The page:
• Children should not have access to or be allowed to play with matches, lighters or candles. Flammable materials such as gasoline, kerosene, or propane should always be stored outside of and away from the house.
  • Kitchen fires know no season. According to the U.S. National Fire Protection Association, cooking is the leading cause of house fires. Grease spills, items left unattended on the stove or in the oven, and food left in toasters or toaster ovens can catch fire quickly. Don’t wear loose fitting clothing, especially with long sleeves, around the stove. Turn the handles of pots and pans away from the front of the stove to prevent accidental contact. Keep an all-purpose fire extinguisher within easy reach. Extinguishers specifically formulated for grease and cooking fuel fires are widely available and can supplement an all-purpose extinguisher.
  • Have an escape plan. This is one of the most important measures to prevent death in a fire. Visit ready.gov for detailed information on how to make a plan. Local fire departments can also provide recommendations on escape planning and preparedness. In addition, all family members should know how to dial 911 in case of a fire or other emergency.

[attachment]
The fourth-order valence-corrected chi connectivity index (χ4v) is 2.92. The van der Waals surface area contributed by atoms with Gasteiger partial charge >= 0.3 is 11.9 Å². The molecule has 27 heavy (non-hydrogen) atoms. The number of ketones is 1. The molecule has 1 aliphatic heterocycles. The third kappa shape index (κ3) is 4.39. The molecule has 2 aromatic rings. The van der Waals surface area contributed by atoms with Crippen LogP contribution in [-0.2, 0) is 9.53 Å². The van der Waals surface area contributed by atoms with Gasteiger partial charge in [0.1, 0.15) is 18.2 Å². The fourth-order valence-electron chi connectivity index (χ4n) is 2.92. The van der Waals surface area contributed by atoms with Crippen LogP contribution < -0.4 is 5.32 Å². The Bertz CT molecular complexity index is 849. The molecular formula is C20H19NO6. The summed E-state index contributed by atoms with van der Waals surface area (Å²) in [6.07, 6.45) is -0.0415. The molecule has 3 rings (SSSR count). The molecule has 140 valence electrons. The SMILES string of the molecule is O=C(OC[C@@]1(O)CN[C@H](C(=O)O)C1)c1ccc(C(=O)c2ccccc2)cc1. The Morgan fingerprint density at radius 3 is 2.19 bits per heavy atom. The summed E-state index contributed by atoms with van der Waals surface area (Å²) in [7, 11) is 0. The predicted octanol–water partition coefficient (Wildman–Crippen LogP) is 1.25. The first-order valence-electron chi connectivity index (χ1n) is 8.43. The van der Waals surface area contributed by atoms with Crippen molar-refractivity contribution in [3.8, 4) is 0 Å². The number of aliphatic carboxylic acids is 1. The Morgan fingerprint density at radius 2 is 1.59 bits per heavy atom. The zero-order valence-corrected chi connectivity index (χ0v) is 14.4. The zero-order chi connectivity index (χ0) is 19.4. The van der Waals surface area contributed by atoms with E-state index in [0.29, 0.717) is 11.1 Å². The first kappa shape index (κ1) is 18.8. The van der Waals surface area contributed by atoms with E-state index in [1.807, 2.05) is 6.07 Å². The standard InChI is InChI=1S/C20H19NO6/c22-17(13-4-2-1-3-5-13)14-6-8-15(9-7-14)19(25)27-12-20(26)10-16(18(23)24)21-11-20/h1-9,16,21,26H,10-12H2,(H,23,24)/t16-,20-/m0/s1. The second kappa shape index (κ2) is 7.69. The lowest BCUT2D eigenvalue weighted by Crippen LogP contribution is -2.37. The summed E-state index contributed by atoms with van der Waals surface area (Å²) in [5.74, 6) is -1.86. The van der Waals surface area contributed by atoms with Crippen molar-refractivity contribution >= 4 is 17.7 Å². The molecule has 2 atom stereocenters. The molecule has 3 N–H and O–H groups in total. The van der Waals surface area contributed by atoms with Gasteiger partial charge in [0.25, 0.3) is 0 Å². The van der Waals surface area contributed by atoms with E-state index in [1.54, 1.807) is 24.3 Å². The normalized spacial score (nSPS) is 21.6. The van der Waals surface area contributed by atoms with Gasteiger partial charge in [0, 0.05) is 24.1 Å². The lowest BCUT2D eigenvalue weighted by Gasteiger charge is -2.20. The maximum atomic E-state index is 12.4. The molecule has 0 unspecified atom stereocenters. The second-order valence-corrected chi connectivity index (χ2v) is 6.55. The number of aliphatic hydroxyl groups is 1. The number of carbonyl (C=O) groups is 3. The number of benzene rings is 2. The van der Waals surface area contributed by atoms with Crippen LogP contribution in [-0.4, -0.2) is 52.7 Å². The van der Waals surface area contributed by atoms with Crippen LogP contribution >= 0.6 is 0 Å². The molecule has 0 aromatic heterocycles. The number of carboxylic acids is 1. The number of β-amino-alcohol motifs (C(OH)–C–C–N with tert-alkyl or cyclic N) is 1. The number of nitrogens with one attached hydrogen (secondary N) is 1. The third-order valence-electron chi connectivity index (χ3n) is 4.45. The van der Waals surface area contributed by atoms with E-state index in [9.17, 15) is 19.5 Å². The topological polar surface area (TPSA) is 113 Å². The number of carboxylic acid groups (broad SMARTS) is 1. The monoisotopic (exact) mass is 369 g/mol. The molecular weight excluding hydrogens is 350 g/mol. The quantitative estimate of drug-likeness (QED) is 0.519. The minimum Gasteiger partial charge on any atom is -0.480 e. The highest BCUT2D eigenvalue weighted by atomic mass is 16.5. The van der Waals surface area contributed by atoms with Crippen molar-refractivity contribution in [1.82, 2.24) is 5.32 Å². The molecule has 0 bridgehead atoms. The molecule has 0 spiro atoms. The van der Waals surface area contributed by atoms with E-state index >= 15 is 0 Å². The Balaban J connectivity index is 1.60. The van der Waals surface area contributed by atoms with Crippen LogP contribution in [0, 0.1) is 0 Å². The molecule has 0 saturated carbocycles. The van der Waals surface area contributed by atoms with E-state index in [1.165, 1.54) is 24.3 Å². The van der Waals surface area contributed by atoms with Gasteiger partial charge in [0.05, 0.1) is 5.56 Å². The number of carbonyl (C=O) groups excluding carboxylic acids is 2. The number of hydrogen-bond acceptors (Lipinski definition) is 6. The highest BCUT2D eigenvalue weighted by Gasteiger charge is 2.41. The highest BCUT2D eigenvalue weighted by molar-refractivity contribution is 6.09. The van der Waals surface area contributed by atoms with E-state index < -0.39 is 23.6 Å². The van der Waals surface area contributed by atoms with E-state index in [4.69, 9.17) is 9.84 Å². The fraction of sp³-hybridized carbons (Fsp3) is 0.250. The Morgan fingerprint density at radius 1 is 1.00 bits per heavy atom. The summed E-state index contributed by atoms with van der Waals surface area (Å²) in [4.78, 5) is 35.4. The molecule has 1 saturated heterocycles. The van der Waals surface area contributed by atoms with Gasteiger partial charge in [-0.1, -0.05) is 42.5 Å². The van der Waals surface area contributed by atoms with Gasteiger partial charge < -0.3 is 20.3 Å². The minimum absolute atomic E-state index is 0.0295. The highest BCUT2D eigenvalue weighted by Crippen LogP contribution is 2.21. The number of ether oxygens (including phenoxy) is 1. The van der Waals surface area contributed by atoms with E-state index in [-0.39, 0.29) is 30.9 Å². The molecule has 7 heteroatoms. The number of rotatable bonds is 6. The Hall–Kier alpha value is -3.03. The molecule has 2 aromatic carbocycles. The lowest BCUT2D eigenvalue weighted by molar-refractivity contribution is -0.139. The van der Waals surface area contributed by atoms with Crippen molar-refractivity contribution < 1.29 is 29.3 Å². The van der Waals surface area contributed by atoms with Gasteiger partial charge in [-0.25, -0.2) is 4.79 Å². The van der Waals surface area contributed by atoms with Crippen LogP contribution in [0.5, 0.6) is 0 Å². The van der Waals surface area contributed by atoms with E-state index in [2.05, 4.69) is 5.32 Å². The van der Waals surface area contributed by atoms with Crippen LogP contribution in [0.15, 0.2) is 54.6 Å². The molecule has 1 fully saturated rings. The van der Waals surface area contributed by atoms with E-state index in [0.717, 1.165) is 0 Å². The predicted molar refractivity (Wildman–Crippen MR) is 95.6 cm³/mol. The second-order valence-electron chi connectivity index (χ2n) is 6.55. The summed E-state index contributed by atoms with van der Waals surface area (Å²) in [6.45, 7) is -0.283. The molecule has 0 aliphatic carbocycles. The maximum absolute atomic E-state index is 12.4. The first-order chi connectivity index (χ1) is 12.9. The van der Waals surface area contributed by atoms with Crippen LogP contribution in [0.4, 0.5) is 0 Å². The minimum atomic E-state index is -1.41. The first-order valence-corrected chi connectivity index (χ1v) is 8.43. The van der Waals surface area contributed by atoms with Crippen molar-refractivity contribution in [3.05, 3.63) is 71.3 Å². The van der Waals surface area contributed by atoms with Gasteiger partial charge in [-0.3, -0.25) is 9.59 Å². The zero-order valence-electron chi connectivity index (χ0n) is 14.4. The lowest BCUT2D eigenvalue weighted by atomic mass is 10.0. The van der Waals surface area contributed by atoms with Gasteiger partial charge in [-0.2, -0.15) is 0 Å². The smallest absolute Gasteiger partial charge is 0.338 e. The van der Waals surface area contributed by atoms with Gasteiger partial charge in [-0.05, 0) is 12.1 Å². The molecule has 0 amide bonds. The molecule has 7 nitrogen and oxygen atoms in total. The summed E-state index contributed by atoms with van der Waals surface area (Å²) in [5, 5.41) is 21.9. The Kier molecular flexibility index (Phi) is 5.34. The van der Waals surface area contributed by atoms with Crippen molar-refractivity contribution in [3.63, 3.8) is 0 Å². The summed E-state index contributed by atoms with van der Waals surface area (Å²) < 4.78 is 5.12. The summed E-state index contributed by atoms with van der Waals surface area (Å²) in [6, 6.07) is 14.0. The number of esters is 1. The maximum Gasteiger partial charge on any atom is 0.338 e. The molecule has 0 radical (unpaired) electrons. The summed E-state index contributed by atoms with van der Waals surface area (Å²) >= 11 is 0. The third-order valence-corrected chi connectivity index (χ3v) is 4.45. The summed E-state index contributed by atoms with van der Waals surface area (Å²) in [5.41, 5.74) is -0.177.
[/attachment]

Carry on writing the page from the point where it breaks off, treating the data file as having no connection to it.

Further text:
Your local Pillar To Post office wishes you and your clients a happy and safe holiday season!

Pillar To Post Newsletter November 2018


Keep calm through the holidays

SMARTER LIVING

“Calm” for the holidays

Feeling anxious about the holidays? Try these tips to bring on the calm:

  • Don’t feel like you have to say “yes” to every invitation, menu demand or gift request.
  • Ask others to pitch in on tasks such as shopping, baking and wrapping. And if someone offers help, accept it!
  • Set a budget for gift purchases and stick to it. A mountain of new debt is no way to start the new year.
  • If you’re hosting a meal, ask guests to bring side dishes or desserts. If they ask to do dishes, hand them a sponge!
  • A 15 minute walk each day will leave you refreshed and help clear your head.


Living right at home

LIVING RIGHT AT HOME

Brighten Up Your Living Space in Winter

The shorter days will still be here for months to come, and spring can seem a long way away. But winter doesn’t mean your home needs to feel drab for months on end. Here are some easy ways to bring some springtime into your home and life right now.

Rooms of blooms
Choose a bouquet of colorful fresh flowers or a flowering plant to display in the kitchen, family room, or wherever you spend a lot of time. Or divide a large bunch of blooms into several smaller vases that you can place in a bathroom, by the kitchen sink, and on your nightstand.